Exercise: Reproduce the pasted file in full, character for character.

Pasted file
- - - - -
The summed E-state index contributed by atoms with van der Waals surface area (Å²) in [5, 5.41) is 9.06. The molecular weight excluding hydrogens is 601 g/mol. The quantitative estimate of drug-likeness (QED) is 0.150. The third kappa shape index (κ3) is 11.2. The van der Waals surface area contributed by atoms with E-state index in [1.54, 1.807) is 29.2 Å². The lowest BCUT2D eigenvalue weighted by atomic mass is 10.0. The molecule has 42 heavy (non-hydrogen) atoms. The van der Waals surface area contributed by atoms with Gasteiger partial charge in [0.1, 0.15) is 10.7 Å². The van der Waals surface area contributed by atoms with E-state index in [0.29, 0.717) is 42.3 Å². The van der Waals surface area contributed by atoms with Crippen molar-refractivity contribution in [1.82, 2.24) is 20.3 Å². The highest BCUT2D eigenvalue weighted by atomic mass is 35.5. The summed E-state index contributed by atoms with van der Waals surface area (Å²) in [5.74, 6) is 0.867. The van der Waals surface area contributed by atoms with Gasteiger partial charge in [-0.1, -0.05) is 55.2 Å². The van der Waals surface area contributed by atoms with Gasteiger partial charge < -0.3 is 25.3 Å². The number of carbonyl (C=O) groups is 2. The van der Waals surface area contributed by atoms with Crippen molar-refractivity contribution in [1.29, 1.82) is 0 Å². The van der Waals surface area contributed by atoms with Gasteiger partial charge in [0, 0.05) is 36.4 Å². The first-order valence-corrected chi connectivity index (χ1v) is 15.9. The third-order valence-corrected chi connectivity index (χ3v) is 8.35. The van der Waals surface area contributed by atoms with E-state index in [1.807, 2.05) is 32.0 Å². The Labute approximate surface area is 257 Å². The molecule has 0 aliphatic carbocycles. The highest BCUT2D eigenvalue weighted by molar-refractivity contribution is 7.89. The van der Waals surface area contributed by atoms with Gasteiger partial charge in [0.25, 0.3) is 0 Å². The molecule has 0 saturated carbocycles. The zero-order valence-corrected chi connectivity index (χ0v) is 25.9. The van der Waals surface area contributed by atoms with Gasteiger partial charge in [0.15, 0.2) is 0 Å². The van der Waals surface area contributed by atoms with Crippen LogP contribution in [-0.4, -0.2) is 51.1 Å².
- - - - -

The summed E-state index contributed by atoms with van der Waals surface area (Å²) in [5, 5.41) is 9.06. The molecular weight excluding hydrogens is 601 g/mol. The quantitative estimate of drug-likeness (QED) is 0.150. The third kappa shape index (κ3) is 11.2. The van der Waals surface area contributed by atoms with E-state index in [1.54, 1.807) is 29.2 Å². The lowest BCUT2D eigenvalue weighted by atomic mass is 10.0. The molecule has 42 heavy (non-hydrogen) atoms. The van der Waals surface area contributed by atoms with Gasteiger partial charge in [0.1, 0.15) is 10.7 Å². The van der Waals surface area contributed by atoms with E-state index in [0.29, 0.717) is 42.3 Å². The van der Waals surface area contributed by atoms with Crippen molar-refractivity contribution in [1.82, 2.24) is 20.3 Å². The highest BCUT2D eigenvalue weighted by atomic mass is 35.5. The summed E-state index contributed by atoms with van der Waals surface area (Å²) in [5.74, 6) is 0.867. The van der Waals surface area contributed by atoms with Gasteiger partial charge in [-0.1, -0.05) is 55.2 Å². The van der Waals surface area contributed by atoms with Gasteiger partial charge < -0.3 is 25.3 Å². The number of carbonyl (C=O) groups is 2. The van der Waals surface area contributed by atoms with Crippen molar-refractivity contribution in [1.29, 1.82) is 0 Å². The van der Waals surface area contributed by atoms with Gasteiger partial charge in [0, 0.05) is 36.4 Å². The first-order valence-corrected chi connectivity index (χ1v) is 15.9. The third-order valence-corrected chi connectivity index (χ3v) is 8.35. The van der Waals surface area contributed by atoms with E-state index in [1.807, 2.05) is 32.0 Å². The Labute approximate surface area is 257 Å². The molecule has 0 aliphatic carbocycles. The highest BCUT2D eigenvalue weighted by molar-refractivity contribution is 7.89. The van der Waals surface area contributed by atoms with Gasteiger partial charge in [0.25, 0.3) is 0 Å². The molecule has 0 saturated carbocycles. The zero-order valence-corrected chi connectivity index (χ0v) is 25.9. The van der Waals surface area contributed by atoms with Gasteiger partial charge in [0.15, 0.2) is 0 Å². The van der Waals surface area contributed by atoms with Crippen LogP contribution in [-0.4, -0.2) is 51.1 Å².